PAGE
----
By popular demand, here's how to make my 2010 birthday cake. (Check out the photo I took of our cool cake, below.) This recipe comes from a Malaysian-Canadian friend, Chin-Wei Eow. She has a wonderful Malaysian cookbook that is “fusion” baking at its best, blending Western baking methods & cake types with Asian ingredients & tastes. Disclaimer: Those unfamiliar with Asian desserts and flavours may not find this cake to be to their taste.

The Utensils Needed:
Springform cake pan (20-25 cm / 8-10 inches in diameter works best)
Two round cake tins the same diameter as the springform pan

Time Needed:
2 – 2 ½ hours from start to finish

The Cake:

1 whole egg
6 egg yolks (reserve the whites)
100 g / ½ cup flour
5 ml / 1 tsp baking powder
1 ml / 1/8 tsp salt
80 g / 1/3 cup cooking oil
15 g / 2 Tbsp green tea powder (available in Chinese grocery stores)
50 ml / ¼ cup water
25 ml / 1/8 cup milk
6 egg whites
2 ml / ½ tsp cream of tartar
140 g / 2/3 cup superfine (berry) or caster sugar

1.      Grease the two cake tins with cooking spray. Preheat oven to 180 C / 350 F. In a large bowl, place whole egg, yolks, flour, baking powder, salt, oil, green tea powder dissolved in water, and milk. Whisk by hand until combined and smooth. Set aside.
2.      In a small-medium mixing bowl, mix egg whites on high speed until stiff and glossy. Add cream of tartar and sugar gradually, in small increments, while still mixing on high. When mixture is once again stiff and glossy, fold it into the other mixture in the large bowl.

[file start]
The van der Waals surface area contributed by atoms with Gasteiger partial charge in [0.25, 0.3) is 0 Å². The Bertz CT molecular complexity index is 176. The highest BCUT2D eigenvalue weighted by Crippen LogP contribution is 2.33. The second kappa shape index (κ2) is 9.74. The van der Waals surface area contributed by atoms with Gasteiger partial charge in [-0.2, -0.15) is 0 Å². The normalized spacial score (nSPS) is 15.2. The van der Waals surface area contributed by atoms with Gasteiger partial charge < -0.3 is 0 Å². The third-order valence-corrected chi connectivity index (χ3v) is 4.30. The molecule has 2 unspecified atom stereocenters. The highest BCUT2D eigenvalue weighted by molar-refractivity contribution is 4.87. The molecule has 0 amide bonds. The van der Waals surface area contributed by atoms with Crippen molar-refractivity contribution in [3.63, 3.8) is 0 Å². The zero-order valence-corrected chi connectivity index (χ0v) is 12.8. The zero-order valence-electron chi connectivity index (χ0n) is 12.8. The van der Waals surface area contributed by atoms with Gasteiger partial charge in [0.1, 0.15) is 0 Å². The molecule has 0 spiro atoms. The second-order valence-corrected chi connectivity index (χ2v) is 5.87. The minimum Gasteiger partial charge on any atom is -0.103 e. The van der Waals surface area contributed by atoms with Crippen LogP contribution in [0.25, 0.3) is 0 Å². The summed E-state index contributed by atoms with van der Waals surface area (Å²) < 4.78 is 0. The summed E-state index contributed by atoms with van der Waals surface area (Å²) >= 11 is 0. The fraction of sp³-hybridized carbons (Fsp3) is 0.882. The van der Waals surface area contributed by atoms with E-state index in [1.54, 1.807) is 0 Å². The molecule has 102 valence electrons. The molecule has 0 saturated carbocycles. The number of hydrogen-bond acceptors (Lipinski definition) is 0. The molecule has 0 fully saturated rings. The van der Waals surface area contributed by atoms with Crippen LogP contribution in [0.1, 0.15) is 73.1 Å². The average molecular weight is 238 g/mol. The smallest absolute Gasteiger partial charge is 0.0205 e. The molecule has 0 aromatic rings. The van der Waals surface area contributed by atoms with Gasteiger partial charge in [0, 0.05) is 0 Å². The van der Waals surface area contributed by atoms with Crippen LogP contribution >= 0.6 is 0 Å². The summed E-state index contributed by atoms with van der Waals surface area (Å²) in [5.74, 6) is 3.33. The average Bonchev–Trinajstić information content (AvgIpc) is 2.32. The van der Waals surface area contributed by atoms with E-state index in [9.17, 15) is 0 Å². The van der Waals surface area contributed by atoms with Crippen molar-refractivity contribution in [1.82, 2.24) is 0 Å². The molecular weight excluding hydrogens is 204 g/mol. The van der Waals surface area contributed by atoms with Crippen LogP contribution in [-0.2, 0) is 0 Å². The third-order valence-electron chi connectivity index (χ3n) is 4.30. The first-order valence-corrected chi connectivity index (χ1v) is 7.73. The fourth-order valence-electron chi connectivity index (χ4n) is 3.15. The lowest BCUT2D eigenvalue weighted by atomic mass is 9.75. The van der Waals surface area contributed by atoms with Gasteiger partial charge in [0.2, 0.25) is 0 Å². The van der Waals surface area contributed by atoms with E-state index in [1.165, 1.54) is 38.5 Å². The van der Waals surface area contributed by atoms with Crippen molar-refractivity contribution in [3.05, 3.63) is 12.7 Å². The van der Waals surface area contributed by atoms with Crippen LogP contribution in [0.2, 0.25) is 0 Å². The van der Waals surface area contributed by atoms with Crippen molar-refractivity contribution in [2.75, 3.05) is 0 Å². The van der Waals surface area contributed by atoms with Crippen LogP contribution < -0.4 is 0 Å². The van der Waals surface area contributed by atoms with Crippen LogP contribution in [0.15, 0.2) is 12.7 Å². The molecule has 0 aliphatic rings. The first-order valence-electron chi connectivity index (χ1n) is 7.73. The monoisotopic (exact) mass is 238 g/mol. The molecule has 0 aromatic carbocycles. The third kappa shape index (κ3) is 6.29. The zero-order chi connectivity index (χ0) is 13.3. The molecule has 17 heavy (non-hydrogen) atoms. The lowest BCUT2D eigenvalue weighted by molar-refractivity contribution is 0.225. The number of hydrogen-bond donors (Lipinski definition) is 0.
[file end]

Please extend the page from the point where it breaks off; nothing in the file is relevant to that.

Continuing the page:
3.      Pour well-mixed batter into the two round cake tins and bake approximately 30 minutes. (Cakes may need a little less or a little more time, but they are done when a toothpick inserted into the centre of the cakes comes out clean.)
4.      While cake is baking, start preparing filling according to instructions below. (You can finish it while the cake cools.)
5.      Remove cake from oven and invert onto metal rack immediately.

The Filling:

5 egg yolks (reserve the whites)
80 g / 1/3 cup superfine (berry) or caster sugar
500 g / 1 lb mascarpone cheese at room temperature (or substitute: blend 250 g / 8 oz low-fat cream cheese with 250 ml / 1 cup fat-free sour cream until smooth)
5 egg whites
50 g / ¼ cup superfine (berry) or caster sugar
30 ml / 1/8 cup water
30 ml / 2 Tbsp unflavoured gelatine